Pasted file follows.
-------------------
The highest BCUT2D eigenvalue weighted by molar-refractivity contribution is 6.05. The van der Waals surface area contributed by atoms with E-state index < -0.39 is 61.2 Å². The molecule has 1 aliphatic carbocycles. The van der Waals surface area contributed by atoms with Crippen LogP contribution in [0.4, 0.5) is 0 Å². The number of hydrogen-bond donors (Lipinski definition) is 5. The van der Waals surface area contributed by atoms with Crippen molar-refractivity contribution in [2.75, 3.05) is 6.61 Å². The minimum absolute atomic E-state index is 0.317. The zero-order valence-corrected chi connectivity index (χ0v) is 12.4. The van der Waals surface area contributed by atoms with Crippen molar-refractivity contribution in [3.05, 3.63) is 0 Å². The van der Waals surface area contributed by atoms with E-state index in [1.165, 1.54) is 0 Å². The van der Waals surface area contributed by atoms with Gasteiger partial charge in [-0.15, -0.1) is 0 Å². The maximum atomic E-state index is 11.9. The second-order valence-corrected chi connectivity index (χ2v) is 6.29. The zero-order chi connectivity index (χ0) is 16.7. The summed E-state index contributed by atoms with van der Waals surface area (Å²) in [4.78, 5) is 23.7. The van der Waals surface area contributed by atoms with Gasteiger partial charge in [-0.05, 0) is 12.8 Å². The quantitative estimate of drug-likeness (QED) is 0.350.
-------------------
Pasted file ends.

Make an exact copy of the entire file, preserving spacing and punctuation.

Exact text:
The highest BCUT2D eigenvalue weighted by molar-refractivity contribution is 6.05. The van der Waals surface area contributed by atoms with E-state index < -0.39 is 61.2 Å². The molecule has 1 aliphatic carbocycles. The van der Waals surface area contributed by atoms with Crippen LogP contribution in [0.4, 0.5) is 0 Å². The number of hydrogen-bond donors (Lipinski definition) is 5. The van der Waals surface area contributed by atoms with Crippen molar-refractivity contribution in [2.75, 3.05) is 6.61 Å². The minimum absolute atomic E-state index is 0.317. The zero-order valence-corrected chi connectivity index (χ0v) is 12.4. The van der Waals surface area contributed by atoms with Crippen molar-refractivity contribution in [3.05, 3.63) is 0 Å². The van der Waals surface area contributed by atoms with E-state index in [1.165, 1.54) is 0 Å². The van der Waals surface area contributed by atoms with Gasteiger partial charge in [-0.15, -0.1) is 0 Å². The maximum atomic E-state index is 11.9. The second-order valence-corrected chi connectivity index (χ2v) is 6.29. The zero-order chi connectivity index (χ0) is 16.7. The summed E-state index contributed by atoms with van der Waals surface area (Å²) in [4.78, 5) is 23.7. The van der Waals surface area contributed by atoms with Gasteiger partial charge in [-0.05, 0) is 12.8 Å². The quantitative estimate of drug-likeness (QED) is 0.350.